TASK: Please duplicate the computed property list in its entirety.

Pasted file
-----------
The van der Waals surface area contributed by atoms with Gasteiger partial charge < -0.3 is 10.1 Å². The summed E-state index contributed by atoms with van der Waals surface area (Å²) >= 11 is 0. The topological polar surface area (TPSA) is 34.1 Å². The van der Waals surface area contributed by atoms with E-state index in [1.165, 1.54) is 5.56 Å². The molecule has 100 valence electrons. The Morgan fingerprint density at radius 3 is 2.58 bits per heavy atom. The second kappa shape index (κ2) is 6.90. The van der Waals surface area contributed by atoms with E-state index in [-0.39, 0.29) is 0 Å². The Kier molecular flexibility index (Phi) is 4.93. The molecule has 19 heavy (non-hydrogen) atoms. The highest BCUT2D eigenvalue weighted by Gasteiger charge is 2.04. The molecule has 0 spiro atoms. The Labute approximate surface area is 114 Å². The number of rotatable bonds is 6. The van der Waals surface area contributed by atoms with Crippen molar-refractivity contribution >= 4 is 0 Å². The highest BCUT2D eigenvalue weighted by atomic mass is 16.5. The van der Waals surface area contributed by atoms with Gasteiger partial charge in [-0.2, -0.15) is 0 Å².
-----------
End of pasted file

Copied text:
The van der Waals surface area contributed by atoms with Gasteiger partial charge < -0.3 is 10.1 Å². The summed E-state index contributed by atoms with van der Waals surface area (Å²) >= 11 is 0. The topological polar surface area (TPSA) is 34.1 Å². The van der Waals surface area contributed by atoms with E-state index in [1.165, 1.54) is 5.56 Å². The molecule has 100 valence electrons. The Morgan fingerprint density at radius 3 is 2.58 bits per heavy atom. The second kappa shape index (κ2) is 6.90. The van der Waals surface area contributed by atoms with E-state index in [-0.39, 0.29) is 0 Å². The Kier molecular flexibility index (Phi) is 4.93. The molecule has 19 heavy (non-hydrogen) atoms. The highest BCUT2D eigenvalue weighted by Gasteiger charge is 2.04. The molecule has 0 spiro atoms. The Labute approximate surface area is 114 Å². The number of rotatable bonds is 6. The van der Waals surface area contributed by atoms with Crippen molar-refractivity contribution >= 4 is 0 Å². The highest BCUT2D eigenvalue weighted by atomic mass is 16.5. The van der Waals surface area contributed by atoms with Gasteiger partial charge in [-0.2, -0.15) is 0 Å².